This morning I headed over to Hobbs Hollow for my weekly riding lesson. The weather was absolute shit—teeming rain, temperatures in the 40’s (hey, weather gods: it’s mid-May!), groaning winds. I knew I’d be riding Chandi, the horse that spooks at everything, so my enthusiasm was close to zero. I didn’t want to spend the hour wrestling with him, trying not to get bucked off, managing his every sidestepping, rearing refusal to go forward and around the arena. What I wanted was an easy ride, the seamless trot, the in-time canter. I wasn’t going to get this with Chandi, not today and so I even contemplated calling Lee and cancelling—I could blame it on my occasional runner’s knee flaring up. Sorry, no can do. See you next week when the sun is high and the world is dry.
But I couldn’t do that. I’m not someone who simply folds in the face of fear or physical demands. That’s probably why I’m “good” at the Eating Disorder—IT won’t let me cry UNCLE. IT uses (and abuses) language that makes it nearly impossible for me to surrender. IT says: “You will not give up. You will not capitulate. You are not weak. You must see this through to the bitter, deadly end.” Insane, I know. But that’s how insidious IT and the Eating Disorder are: they (mis)appropriate words of courage and conviction and perseverance so that I come to believe that I am strong, filled with righteous determination in following ITs rules.
But as I considered cancelling my riding lesson, I realized that that is exactly what IT would want me to do. Give in to my unfounded fears because that is what they are, at least in connection to Chandi. I am a good horsewoman; I know how to stick my seat; I know how to stay composed even when Chandi would like to chuck me off. What I do best? I ride through my fear.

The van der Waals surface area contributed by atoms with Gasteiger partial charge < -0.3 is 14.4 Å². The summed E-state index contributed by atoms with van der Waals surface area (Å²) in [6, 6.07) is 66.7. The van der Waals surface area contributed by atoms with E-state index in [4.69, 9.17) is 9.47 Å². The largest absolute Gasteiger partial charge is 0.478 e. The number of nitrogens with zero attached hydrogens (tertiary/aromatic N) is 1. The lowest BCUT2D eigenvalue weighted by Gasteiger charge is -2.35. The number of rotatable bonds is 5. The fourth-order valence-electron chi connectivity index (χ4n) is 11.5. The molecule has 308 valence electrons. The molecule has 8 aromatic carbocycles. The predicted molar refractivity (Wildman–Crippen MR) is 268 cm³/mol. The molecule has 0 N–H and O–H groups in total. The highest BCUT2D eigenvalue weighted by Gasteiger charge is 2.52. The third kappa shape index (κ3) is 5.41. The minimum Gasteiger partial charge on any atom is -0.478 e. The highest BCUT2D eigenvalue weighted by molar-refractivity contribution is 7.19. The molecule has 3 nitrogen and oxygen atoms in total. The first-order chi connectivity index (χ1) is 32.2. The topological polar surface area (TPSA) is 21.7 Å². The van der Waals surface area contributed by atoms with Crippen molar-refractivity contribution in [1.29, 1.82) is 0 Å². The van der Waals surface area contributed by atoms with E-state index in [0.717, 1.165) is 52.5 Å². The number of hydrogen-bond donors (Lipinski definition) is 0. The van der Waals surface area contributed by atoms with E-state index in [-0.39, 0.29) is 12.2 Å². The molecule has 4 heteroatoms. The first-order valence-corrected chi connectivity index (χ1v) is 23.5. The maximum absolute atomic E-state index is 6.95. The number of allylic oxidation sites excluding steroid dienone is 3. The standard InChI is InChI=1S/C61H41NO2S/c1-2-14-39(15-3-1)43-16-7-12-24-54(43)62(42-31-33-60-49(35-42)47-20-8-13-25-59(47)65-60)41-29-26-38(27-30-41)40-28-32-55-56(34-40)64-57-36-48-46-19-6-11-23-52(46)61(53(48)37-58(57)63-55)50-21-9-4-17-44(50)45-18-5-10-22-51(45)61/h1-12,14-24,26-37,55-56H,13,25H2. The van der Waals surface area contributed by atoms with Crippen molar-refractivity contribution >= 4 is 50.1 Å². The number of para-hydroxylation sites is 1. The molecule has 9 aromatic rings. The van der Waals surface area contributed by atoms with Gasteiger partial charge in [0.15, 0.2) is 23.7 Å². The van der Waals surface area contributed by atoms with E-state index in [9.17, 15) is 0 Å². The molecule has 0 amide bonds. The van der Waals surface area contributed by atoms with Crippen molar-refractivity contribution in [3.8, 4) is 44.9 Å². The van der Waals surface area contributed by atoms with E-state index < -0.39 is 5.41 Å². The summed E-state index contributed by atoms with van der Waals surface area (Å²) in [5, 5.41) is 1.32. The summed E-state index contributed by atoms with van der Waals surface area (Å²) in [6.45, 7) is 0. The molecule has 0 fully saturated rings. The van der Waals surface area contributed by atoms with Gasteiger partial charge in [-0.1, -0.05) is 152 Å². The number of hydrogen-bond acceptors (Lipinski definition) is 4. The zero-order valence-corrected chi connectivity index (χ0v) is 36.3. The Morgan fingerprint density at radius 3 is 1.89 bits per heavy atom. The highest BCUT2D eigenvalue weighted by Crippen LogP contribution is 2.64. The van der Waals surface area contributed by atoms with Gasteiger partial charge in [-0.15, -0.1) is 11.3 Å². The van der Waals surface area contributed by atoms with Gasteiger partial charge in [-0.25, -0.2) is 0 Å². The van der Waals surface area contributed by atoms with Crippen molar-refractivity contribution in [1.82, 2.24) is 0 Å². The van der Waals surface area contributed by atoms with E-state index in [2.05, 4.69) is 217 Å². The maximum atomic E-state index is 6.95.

So I kept my lesson. As expected, with the rain pounding the arena ceiling, the wind howling outside, and the barn sparrows flitting and darting all over the place, Chandi refused to go near the mounting block, snorted and hopped away from the jump wings that were set up around the arena, and when we trotted? He bolted into a fast canter. What did I do? My first instinct was to go around the jump wings. Why court trouble? Just bypass them.
But Lee stopped me. “Of course it’s easier,” she said. “But you haven’t tried to go through them yet and you don’t know how he’ll react.”
So I calmed him down through strong but careful leg and rein aids, bent him around the corners that terrified him so, then flapped my calves to keep him moving through the jump wings, and by extension, through his fear. A snort, a sidestep, and then we were through and through again and again. When he got all crazy in the trot and ran into a disorganized canter, I kept my head, despite my fear, and allowed him to go fast once around the arena to work out the manic tension. I pulled him back into a more collected trot.
“That was smart riding,” Lee said. “You kept your cool and didn’t get all unbalanced and you let him get out some of that nervous energy. Look at how much more supple he is, extending his neck for you, and his trot has settled. Really good there.”
So once again, my riding lesson offered a lesson for recovery. IT feeds on my fear—my fear of becoming unhinged once again, of losing control of both body and mind. So IT says, “Follow me and my rules, listen to their perverse comfort and there’s no need, then, to acknowledge any fear. You can step around it, allow the obsessive thinking and the mania to crowd out everything else.” But what I’ve learned is that I need to walk through the fear, keep on appropriate pressure in order to arrest any back stepping, in order to counter any refusals, in order to keep moving freely forward. And when I feel like bolting? Remember that a balanced seat will influence a balanced mind and a balanced mind will keep the wicky wackies from running more than once around the track.